Etymology
Advertisement
Mexico 

republic lying to the south of the U.S., from Spanish, from Nahuatl (Aztecan) mexihco, which originally referred to the Valley of Mexico around present-day Mexico City. It became the name of the nation (formerly New Spain) upon independence from Spain in 1821.

The etymology of this is opaque. Because of the difference in vowel length, it cannot be derived from ME-TL 'maguey.' The sequence XIH also differs in vowel length from XIC-TLI 'navel,' which has been proposed as a component element. The final element is locative -C(O). [Kartunnen]
Related entries & more 
Advertisement
New Mexico 

U.S. state based on the former Nuevo México province of New Spain (later Mexico); the name traces to 1560s and is a reference to the valley of Mexico, around modern Mexico City (see Mexico). Annexed to the U.S. as a territory in 1848; admitted as a state in 1912.

Related entries & more 
Tex-Mex (adj.)
by 1914, from Texas + Mexico. An earlier noun for "Texan of Mexican background" was Texican (1863).
Related entries & more 
Mexican 

c. 1600 (n.) "native or inhabitant of Mexico;" by 1640s (adj.) "native of or pertaining to Mexico or its inhabitants," from Mexico + -an. In the old U.S. Southwest it served as a general pejorative or dismissive adjective, much as Dutch did in the northeast: Mexican strawberries "beans;" Mexican standoff "battle that no one wins;" Mexican breakfast "a glass of water and a cigarette," etc.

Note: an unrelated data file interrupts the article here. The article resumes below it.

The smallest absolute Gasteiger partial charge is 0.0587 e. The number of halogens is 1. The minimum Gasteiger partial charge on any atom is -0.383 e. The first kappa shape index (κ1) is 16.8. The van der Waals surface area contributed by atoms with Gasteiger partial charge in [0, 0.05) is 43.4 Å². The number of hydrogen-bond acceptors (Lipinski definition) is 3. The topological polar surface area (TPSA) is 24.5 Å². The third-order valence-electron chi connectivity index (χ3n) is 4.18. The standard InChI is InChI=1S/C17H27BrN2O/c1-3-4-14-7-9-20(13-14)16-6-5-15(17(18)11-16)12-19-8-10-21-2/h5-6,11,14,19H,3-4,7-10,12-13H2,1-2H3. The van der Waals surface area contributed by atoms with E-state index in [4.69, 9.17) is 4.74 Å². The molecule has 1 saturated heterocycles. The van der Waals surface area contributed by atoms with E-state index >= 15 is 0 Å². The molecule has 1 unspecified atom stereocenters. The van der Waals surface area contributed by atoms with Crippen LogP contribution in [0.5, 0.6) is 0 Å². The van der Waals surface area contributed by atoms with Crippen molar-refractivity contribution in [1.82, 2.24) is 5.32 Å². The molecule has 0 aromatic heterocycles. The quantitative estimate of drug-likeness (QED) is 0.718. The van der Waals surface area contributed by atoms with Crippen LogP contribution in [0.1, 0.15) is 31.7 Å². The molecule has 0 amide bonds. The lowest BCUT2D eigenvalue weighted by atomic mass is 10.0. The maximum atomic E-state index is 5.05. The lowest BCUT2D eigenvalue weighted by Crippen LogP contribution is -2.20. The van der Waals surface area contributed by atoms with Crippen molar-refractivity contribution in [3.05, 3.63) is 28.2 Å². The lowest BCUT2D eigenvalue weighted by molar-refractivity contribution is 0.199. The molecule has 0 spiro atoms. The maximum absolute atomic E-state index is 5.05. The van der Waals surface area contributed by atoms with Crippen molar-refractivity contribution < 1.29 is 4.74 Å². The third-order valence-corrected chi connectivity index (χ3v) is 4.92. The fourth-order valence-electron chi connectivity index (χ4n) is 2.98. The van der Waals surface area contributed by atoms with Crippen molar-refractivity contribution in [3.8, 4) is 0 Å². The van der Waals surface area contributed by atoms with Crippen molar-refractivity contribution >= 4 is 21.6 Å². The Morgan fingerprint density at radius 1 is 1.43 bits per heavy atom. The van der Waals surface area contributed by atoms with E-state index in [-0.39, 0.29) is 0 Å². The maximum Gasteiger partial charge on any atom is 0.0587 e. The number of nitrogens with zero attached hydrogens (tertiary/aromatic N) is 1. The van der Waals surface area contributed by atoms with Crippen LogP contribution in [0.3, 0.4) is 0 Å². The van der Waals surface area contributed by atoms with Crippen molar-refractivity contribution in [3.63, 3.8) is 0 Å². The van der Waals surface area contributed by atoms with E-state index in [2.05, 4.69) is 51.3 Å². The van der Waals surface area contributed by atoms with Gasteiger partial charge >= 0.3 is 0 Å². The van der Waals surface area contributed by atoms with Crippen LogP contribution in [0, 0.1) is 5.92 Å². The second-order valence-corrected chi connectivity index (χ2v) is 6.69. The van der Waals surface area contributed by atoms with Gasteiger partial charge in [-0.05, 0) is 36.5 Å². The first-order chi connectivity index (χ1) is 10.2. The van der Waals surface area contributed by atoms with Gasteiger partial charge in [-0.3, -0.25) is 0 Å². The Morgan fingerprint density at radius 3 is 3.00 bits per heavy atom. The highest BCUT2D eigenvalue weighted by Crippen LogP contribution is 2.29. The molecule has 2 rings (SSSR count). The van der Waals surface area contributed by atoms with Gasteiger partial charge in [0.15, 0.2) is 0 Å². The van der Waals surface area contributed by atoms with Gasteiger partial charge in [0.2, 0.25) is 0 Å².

Related entries & more 
pulque (n.)

fermented drink in Mexico and parts of Central America made from the juice of the agave, 1690s, from American Spanish pulque, a word of unknown origin, said to be a word from Araucanian (native language spoken in part of Chile), or else from some language of Mexico.

Related entries & more 
Advertisement
Zuni (n.)
native people and language of New Mexico, 1834, from Spanish, from a local native word.
Related entries & more 
Olmec 
ancient people and civilization of Mexico, 1787, from Nahuatl (Aztecan) Olmecatl (plural Olmeca), literally "inhabitant of the rubber country."
Related entries & more 
Toltec (adj.)
1787, in reference to an ancient people of Mexico, from Nahuatl (Aztecan) tolteca, literally "people of the tules" (cat-tail reeds).
Related entries & more 
peonage (n.)

the work or condition of a peon; a form of servitude formerly prevailing in Mexico," "1848, American English, from peon (q.v.) + -age.

Related entries & more 
mescal (n.)

"plant of the genus Agave," found in deserts of Mexico and southwestern U.S., especially the American aloe, or maguey plant, 1702, from Mexican Spanish, from Nahuatl (Aztecan) mexcalli "fermented drink made from agave," from metl "agave" + ixcalli "stew." Meaning "intoxicating liquor from fermented juice (pulque) of the agave" is attested in English from 1828. Also the name of a small desert cactus (peyote) found in northern Mexico and southern Texas (1885).

Related entries & more